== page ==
President Donald Trump surveyed wildfire damage in California over the weekend, but when asked if it has changed his opinion on climate change, the president touted the “science” of things people have told him. Meanwhile, halfway across the country, science doubters met to tout their own ignorance.
The Daily Beast interviewed attendees at the Denver, Colorado “Flat Earth Conference” where some attendees adopted familar Trump attacks, reframed to allude to their conspiracy.
“It’s globalism,” explained Julie Simons. When the president attacks globalism, it typically is an anti-immigrant and anti-Semitic dog whistle.
“Globalism,” she said again, drawing a circle with her hand. She meant literally, a globe.
Her husband Scott proudly proclaimed, “in five years, everyone will know the Earth is flat” and the knowledge will bring about a kind of “societal collapse” because everything stems from a spherical understanding of the Earth.
At the conference, Flat-Earthers told The Beast that there aren’t a certain type of intercontinental flights, which the reporter had actually been on twice.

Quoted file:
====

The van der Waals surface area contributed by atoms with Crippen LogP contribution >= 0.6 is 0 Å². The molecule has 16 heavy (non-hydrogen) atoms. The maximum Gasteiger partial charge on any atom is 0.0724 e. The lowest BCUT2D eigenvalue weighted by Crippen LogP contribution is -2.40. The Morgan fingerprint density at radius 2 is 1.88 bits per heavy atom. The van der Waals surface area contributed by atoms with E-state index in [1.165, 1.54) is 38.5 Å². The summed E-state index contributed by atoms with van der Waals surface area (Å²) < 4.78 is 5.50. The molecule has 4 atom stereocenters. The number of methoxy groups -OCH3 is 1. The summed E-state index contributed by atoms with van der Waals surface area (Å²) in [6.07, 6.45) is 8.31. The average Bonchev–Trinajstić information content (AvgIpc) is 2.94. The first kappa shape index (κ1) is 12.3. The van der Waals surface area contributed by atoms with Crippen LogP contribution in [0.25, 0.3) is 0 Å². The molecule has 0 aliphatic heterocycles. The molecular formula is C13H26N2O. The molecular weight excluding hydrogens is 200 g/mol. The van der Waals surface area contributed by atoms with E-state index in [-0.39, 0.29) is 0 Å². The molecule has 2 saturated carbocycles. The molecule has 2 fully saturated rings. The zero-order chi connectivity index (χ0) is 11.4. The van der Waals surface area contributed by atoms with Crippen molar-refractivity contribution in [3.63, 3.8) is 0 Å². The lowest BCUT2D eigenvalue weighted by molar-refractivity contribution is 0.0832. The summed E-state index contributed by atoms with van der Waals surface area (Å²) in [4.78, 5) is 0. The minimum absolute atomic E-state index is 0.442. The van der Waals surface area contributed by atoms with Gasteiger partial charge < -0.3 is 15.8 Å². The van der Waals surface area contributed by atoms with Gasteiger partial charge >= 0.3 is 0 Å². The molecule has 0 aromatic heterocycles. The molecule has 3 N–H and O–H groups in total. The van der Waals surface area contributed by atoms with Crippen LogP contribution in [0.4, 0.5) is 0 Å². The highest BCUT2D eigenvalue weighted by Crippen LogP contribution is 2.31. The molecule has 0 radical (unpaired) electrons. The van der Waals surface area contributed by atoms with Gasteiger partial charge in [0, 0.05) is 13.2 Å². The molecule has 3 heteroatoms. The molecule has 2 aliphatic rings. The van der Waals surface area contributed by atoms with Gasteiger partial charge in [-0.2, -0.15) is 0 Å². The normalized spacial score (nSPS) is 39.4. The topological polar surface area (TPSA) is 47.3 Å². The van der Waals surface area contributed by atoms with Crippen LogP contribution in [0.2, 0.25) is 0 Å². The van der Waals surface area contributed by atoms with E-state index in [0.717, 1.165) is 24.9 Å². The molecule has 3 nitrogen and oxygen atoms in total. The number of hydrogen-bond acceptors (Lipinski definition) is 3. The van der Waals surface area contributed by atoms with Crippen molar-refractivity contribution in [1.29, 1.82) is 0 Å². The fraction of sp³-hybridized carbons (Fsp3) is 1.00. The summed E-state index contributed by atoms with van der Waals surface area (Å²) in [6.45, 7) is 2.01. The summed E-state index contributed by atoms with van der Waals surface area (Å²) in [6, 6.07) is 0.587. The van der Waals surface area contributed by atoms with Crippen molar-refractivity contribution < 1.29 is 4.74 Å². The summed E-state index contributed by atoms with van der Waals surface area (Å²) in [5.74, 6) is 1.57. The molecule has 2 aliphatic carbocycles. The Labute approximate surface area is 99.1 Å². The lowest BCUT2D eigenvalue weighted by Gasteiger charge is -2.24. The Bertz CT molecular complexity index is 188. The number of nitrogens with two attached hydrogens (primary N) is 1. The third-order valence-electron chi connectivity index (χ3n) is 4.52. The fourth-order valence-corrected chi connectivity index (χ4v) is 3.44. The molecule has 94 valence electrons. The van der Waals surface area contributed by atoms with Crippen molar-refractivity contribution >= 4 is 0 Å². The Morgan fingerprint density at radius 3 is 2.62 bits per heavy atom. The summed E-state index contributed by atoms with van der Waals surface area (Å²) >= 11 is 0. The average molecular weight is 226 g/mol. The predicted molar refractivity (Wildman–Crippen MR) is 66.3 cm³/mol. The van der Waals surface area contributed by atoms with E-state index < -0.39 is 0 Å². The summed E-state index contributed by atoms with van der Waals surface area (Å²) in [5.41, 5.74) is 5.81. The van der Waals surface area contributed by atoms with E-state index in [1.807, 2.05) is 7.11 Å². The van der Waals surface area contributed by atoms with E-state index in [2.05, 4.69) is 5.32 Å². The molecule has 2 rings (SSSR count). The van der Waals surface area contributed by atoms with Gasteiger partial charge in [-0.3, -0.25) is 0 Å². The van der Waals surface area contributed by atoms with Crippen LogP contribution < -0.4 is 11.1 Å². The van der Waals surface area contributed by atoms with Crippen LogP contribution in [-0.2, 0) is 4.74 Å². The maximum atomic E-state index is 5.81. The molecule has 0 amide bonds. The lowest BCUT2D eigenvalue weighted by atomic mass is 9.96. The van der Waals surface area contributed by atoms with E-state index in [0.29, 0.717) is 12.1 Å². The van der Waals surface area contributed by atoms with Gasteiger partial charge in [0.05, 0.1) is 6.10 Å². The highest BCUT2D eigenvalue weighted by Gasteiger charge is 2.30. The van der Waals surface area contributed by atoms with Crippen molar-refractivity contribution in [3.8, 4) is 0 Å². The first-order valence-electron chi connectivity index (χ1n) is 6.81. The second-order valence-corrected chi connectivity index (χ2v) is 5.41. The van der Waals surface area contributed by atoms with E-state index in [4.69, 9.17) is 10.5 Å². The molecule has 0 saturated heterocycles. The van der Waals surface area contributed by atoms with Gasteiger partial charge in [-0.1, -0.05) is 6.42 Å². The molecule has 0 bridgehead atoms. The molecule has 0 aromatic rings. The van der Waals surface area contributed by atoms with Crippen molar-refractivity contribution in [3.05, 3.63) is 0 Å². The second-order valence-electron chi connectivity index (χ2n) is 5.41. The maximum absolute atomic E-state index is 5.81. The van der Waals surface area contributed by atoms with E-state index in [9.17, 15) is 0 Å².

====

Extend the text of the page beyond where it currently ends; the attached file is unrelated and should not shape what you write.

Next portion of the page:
Flat-Earth conspiracies require a series of additional theories to maintain their belief. When astronauts take to space, views of the Earth are not only obvious but there is recorded proof. So, some Flat-Earthers believe the moon landing never happened. One panelist at the conference claimed NASA had ties to Nazis.
YouTube star Logan Paul was one of the conference’s keynote speakers, despite not believing that the Earth is flat.
“I consider myself a man of truth,” Paul told the crowd. “Someone who hates being ignorant. I guess I’m not ashamed to say my name is Logan Paul and I think I’m coming out of the Flat Earth closet.”
The Beast reporter saw Paul earlier in the conference practicing his speech through chuckles about the “belief.”
Many attendees came to the opinion based on YouTube videos.
“It came on autoplay,” said Joshua Swift. “So I didn’t actively search for Flat Earth. Even months before, I was listening to Alex Jones.”
Brothers Michael and Daniel Flores were at the conference, but Daniel explained he was really just there for the ride. YouTube was a powerful tool for Michael, but Daniel called it selective bias based on the videos Mike seeks out.
“You’re not getting any astrophysicist videos,” Daniel noted.
Mike explained his website was spoofed by an adversary who has InfoWars ads running on it, a GoFundme and sells Flat-Earth merchandise. Mike’s accusations are similar to others’, making it seem like at least one small group of men were all impersonating themselves on YouTube.
Reading through the description of attendees paints a picture of a group that has key things in common: almost everything is a conspiracy and everything you know is a lie, none have a science background and many seem to be InfoWars viewers.